Breaking through the clutter

As a Sponsorship marketer for over twenty years, I’m begrudgingly accepting a lot of what we do as an industry doesn’t really work.  This is difficult to acknowledge, but the average fan does not notice or pay attention to the signs in a stadium, PA announcements, print ads and web banners.  They certainly don’t see your logo mixed in with thirty others on a webpage or poster.  Even the more engaging sponsored video board features (e.g. Kiss cam) can get lost in the noise.   Measurements like impressions are meaningless, if no one is really paying attention.

 

Each year the Sports Business Journal includes results from Turnkey Research studies on the recall of sponsors for the different major pro sports leagues.  It is always startling to see how many fans are unable to identify the correct sponsors across different endemic categories (e.g. soft drink, beer, credit card, etc.).  If only 34% of MLB fans know Pepsi is the sponsor after 19 years (sponsor since 1997) or 39% for the NFL (since 2002) when there is essentially a 50/50 chance of getting it right (e.g. Coke or Pepsi), then how do any of us have a chance?  Only 24% of MLB fans recalled MasterCard correctly (sponsor since ’97) when the only other choices are Visa, Amex and Discover Card.  This isn’t unique to MLB as the numbers are similar across the board.

 

Whether you are on the sales or buying side, we all need to figure out how to break through the clutter.  Hopefully on the property side the clutter will be reduced knowing less is more in most sponsors’ eyes.  The pressure to drive revenue makes this difficult, but it is possible.  The real challenge is creating some kind of contextual relevance for the sponsor.  How can a sponsor enhance the fan experience in a meaningful way before, during or after an event?  What can a sponsor do to stand out?

 

Alaska Airlines (88 Marketing client) attempts to do this in a variety of ways ranging from discounted travel offers to away games or events (e.g. marathons, festivals, etc.), fly away sweepstakes and digital content around team and fan travel.  The airline category provides a slight advantage since travel is often an essential component with sports teams and events for both the participants and fans.  A simple travel offer to an event helps make Alaska relevant, provides value to the participants and enhances the experience.  Following a team’s journey on the road provides compelling content in an organic way for the airline.   For other categories it may not be as simple to find a connection, but with a little creativity it can be done.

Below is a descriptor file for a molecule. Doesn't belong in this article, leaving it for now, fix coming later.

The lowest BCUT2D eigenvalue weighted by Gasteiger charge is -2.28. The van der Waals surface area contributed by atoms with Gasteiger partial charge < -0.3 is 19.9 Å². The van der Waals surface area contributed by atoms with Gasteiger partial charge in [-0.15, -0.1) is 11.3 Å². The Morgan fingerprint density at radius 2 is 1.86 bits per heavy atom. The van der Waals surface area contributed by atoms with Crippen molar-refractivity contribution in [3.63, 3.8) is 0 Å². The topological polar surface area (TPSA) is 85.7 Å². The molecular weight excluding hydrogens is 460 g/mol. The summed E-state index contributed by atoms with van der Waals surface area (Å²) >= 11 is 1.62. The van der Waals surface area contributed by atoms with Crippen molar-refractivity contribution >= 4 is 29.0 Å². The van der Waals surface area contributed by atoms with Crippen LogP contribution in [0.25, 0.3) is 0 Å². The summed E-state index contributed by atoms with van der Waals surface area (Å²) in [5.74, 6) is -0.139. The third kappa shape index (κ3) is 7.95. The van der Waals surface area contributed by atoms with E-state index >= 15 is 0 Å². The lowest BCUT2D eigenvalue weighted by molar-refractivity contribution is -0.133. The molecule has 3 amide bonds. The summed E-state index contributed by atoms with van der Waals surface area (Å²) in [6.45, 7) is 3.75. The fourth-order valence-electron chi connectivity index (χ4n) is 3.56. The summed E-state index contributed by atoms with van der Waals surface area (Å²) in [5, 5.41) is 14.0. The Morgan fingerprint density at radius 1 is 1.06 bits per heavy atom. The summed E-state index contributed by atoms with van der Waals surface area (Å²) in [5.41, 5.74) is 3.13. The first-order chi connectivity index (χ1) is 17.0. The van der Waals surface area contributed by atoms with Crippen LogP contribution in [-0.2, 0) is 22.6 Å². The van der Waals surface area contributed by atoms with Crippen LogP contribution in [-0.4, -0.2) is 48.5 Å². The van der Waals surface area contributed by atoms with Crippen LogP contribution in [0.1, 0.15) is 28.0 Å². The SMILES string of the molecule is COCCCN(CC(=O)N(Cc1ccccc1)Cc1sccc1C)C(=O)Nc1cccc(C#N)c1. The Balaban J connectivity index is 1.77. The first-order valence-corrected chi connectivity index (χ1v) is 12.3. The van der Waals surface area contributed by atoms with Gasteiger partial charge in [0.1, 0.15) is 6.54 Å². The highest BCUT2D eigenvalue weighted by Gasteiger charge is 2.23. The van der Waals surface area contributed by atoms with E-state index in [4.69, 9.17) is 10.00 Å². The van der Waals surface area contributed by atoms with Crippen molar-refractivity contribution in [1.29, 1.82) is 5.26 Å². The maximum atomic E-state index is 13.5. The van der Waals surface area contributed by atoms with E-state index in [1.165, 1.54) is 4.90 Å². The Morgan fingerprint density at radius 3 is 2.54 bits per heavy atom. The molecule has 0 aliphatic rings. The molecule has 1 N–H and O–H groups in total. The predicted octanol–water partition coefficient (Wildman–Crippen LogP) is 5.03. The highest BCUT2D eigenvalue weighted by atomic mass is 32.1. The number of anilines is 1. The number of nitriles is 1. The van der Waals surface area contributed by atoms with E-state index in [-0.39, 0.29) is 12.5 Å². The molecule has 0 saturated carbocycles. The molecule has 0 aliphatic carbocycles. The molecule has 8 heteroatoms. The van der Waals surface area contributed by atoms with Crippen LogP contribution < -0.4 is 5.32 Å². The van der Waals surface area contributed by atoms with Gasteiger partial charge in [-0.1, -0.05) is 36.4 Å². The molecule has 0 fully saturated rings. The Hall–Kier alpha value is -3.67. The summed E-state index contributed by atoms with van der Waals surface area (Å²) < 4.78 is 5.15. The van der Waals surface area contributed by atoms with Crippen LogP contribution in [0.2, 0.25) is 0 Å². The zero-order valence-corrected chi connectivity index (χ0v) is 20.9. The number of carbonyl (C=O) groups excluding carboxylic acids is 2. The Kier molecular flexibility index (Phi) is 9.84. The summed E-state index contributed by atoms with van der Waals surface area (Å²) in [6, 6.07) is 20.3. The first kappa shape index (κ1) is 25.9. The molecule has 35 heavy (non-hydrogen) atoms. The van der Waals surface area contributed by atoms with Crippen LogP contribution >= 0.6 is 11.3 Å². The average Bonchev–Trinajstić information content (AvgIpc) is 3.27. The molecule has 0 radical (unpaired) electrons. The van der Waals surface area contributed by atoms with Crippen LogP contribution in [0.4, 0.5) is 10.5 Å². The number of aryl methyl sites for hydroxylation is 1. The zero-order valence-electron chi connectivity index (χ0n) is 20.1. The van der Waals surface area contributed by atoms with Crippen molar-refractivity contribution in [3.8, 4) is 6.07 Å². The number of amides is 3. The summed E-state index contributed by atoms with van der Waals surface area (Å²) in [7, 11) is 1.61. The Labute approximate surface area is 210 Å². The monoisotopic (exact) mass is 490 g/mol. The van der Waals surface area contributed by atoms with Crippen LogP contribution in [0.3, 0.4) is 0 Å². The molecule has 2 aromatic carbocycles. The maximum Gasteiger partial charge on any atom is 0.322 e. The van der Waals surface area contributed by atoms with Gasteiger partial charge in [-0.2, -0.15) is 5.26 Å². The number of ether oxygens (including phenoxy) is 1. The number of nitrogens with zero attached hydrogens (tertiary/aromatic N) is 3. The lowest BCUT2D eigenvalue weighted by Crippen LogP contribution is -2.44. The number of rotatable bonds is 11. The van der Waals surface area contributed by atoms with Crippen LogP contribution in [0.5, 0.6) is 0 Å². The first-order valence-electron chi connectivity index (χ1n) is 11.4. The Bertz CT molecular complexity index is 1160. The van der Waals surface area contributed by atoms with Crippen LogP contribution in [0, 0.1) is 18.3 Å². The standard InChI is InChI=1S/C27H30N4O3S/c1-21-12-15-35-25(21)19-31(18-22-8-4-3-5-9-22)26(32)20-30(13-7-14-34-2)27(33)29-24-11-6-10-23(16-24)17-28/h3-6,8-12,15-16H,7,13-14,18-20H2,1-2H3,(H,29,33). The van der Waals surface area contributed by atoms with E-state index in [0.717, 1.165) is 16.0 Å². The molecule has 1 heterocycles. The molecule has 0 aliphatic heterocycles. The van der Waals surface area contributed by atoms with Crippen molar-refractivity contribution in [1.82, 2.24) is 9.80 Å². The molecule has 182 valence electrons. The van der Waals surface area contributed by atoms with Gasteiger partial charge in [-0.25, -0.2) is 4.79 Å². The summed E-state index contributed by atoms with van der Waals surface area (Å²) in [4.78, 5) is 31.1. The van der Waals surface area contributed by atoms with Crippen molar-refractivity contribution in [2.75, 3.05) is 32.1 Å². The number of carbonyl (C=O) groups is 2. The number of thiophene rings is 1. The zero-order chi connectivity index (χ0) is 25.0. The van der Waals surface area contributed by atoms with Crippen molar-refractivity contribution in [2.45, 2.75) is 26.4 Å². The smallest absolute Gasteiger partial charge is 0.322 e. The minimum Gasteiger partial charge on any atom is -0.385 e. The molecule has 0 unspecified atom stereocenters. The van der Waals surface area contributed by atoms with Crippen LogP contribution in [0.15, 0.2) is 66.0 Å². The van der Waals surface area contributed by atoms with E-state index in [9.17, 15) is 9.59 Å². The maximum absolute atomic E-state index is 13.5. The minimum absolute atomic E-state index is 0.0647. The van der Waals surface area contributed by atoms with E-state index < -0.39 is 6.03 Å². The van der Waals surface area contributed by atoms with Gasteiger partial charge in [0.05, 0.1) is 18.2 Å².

Pete’s Coffee developed an impressive retail campaign the last two seasons as a sponsor of the Golden State Warriors.  It included the creation of a special “Warriors Grounds” coffee blend, which plays off the Warriors mantra (i.e. Warriors Ground).  Warriors Grounds was available at Pete’s Bay Area locations along with local grocers for a limited time.  Five percent of sales went to Warriors Hoops for Kids program.  Pete’s also developed ‘Warriors Wednesdays’ where customers receive a free coffee with a purchase of a baked good when they visit a local Pete’s location and wear Warriors gear.  To help generate buzz and earned media, Warriors All-Star forward Draymond Green worked as a Barista for a day. This is a great example of a retail driver and effective use of marks.  Coffee doesn’t necessarily go with basketball, but Warriors fans know Pete’s is a sponsor.  

 

Last week’s unbelievable NCAA men’s championship basketball telecast showcased a simple yet brilliant sponsorship following the game as the Villanova Wildcats cut down the nets.  The segment was presented by Werner ladders, which featured great product placement, logo ID, and a live mention.  Some purists may say this is over commercialization, but kudos to the marketers who put this break through the clutter moment together.  This was also supported with a consumer sweepstakes to win a replica championship ladder and content on CBSSports.com.  Sometimes the best things are the most obvious.  Sponsorships may sometimes be held to a higher standard, but with a little creativity it can help take a brand to new heights.